Green Revolution in libraries?

If asked how libraries – public or academic – contribute to society, every librarian likely has a mental list available at the ready: libraries stimulate our children; libraries provide valuable public services, like resume-building or ESL classes; libraries bring people together, by hosting poetry readings or ex-pat societies or after-school clubs; libraries, by the nature of the very resources they house and supply, educate those who use them. Would you have thought to include “save the environment” on that list?

In “Leading the Green Revolution,” an article published by American Libraries magazine on November 1, 2017, author Liz Granger introduces the reader to eco-friendly programs instituted at the Michigan State University library, the Austin Public LibraryTwin Oaks branch, the Berkeley Public LibraryWest branch, and the Mason City (Iowa) Public Library.

The Twin Oaks branch of the Austin Public Library changed its water-thirsty landscaping over to more drought-friendly native xeriscaping, sunk cisterns to collect rainwater, and installed a computer system to help monitor weather patterns and conserve every last drop of available water – even condensation off the HVAC units! Berkeley, in what can only be described as “typical” given the reputation of the city and its inhabitants, went whole hog; the library is a “net zero energy” building and contributes to the energy grid, rather than draw off it, through the use of solar panels, a wind chamber, and other eco-friendly additions. Even Mason City, Iowa (population 28,079) worked installed solar panels. Though prompted by budget concerns, and aided by a private investor to help the city qualify for tax rebates, the panels were fully on board by 2016 and the city reduced its oil and gas energy dependence by 38% from 2008 levels.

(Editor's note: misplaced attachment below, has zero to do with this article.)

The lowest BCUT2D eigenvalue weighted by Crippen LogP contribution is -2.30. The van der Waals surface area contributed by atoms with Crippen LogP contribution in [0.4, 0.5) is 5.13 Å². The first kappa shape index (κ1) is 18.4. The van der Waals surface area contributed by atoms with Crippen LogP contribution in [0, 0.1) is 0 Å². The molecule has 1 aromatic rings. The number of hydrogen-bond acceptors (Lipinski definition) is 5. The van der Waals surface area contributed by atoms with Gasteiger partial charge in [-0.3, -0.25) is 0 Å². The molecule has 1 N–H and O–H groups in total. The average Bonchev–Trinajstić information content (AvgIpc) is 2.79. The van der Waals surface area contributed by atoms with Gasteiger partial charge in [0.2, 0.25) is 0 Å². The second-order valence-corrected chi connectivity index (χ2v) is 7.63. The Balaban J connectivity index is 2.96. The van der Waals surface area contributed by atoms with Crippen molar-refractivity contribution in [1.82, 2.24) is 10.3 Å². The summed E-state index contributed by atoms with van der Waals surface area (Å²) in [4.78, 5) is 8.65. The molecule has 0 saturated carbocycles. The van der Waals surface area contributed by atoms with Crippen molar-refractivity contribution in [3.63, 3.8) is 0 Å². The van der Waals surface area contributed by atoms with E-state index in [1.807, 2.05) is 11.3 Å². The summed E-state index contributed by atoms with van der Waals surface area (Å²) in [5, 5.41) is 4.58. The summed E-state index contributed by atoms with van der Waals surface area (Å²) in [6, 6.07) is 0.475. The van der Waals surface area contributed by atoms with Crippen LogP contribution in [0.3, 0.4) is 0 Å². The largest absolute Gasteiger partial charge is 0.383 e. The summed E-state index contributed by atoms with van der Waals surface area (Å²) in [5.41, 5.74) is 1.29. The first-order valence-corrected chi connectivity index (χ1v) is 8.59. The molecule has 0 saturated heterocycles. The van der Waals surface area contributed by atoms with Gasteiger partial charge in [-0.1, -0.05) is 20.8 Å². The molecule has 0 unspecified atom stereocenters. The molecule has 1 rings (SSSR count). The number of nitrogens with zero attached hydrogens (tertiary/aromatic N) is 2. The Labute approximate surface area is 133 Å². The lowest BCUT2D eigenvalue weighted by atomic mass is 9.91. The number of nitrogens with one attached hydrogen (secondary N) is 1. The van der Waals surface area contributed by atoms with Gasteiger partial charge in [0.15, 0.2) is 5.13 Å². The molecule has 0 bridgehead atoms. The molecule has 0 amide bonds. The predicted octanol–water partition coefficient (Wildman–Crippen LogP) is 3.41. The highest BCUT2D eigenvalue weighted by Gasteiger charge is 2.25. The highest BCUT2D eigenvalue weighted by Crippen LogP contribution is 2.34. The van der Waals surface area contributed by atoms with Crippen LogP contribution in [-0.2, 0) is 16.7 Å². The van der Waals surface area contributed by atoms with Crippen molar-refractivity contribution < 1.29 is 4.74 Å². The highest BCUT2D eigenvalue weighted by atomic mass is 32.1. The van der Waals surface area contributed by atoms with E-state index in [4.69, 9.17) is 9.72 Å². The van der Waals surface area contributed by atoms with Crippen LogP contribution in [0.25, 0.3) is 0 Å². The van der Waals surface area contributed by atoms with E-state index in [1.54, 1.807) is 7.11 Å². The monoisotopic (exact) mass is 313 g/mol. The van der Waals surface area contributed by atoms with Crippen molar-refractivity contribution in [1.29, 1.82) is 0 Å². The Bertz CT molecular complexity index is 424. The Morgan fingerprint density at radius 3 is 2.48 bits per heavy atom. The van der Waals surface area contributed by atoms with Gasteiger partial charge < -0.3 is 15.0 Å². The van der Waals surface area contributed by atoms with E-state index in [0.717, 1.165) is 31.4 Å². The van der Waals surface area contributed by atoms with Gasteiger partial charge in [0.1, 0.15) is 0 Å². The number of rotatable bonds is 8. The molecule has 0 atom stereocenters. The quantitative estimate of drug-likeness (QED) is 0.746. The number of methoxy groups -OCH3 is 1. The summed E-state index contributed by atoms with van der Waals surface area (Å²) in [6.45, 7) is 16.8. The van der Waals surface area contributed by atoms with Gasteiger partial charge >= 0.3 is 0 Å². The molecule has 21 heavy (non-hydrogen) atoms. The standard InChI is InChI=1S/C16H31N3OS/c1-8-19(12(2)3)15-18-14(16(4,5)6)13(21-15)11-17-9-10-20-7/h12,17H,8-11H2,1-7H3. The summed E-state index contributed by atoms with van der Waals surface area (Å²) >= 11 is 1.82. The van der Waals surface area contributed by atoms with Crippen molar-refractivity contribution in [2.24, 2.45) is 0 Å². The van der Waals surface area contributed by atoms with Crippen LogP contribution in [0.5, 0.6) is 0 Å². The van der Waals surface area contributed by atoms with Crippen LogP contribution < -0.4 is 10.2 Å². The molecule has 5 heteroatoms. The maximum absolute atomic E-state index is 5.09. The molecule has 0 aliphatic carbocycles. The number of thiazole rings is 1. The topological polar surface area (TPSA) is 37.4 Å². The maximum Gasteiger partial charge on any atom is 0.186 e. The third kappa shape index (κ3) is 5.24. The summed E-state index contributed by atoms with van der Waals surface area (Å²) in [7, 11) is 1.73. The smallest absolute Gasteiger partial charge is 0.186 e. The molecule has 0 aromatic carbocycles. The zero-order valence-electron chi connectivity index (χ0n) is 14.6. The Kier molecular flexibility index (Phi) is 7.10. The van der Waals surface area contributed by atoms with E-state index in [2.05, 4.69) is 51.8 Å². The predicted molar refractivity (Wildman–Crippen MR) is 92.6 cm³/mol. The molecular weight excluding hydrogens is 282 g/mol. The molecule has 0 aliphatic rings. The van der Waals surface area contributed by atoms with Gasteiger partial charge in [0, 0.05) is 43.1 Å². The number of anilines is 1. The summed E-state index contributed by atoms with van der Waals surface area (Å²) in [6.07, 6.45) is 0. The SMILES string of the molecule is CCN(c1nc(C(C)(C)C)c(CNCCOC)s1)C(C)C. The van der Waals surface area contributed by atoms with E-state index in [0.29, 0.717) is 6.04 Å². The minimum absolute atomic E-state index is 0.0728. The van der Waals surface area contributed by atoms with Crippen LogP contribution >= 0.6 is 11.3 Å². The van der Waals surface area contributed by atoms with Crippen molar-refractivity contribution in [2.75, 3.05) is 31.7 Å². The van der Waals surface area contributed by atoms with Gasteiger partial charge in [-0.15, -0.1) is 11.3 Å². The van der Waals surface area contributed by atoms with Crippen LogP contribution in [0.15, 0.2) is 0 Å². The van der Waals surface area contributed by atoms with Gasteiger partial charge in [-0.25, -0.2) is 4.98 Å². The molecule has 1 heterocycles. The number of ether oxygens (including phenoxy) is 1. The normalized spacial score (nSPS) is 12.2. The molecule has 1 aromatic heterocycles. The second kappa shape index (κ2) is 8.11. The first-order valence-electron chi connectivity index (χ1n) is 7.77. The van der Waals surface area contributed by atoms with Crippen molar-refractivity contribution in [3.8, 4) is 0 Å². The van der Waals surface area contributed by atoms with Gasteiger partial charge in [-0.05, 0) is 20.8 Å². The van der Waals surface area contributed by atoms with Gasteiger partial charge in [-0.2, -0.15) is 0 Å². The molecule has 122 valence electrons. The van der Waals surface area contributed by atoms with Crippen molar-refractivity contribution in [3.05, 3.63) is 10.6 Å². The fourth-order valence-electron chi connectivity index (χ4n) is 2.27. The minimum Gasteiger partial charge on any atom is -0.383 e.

Over the past few years, WPLLA’s academic law library members have described significant reductions to bound-volume collections. Though the Michigan State libraries described a number of innovative environmental practices, their sustainability measures regarding deaccessioning books stood out in light of recent WPLLA conversations. Specifically, the MSU library partnered with the University’s “surplus store” and offered the volumes available for sale to the public. The article notes that the Surplus Store has sold $150,000 of deaccessioned books, and the library and store work together to recycle any unsold texts.

Check out the “Green Your Library” section towards the end of the article. It offers several talking points to help librarians interested in pursuing eco-friendly programs for their libraries make a sound case to administrators or boards of directors.

Have any WPLLA members initiated “green” or “eco” programs with their libraries? Feel free to share your experience in the comments or email a WPLLA board member. We’d love to write a follow-up post!


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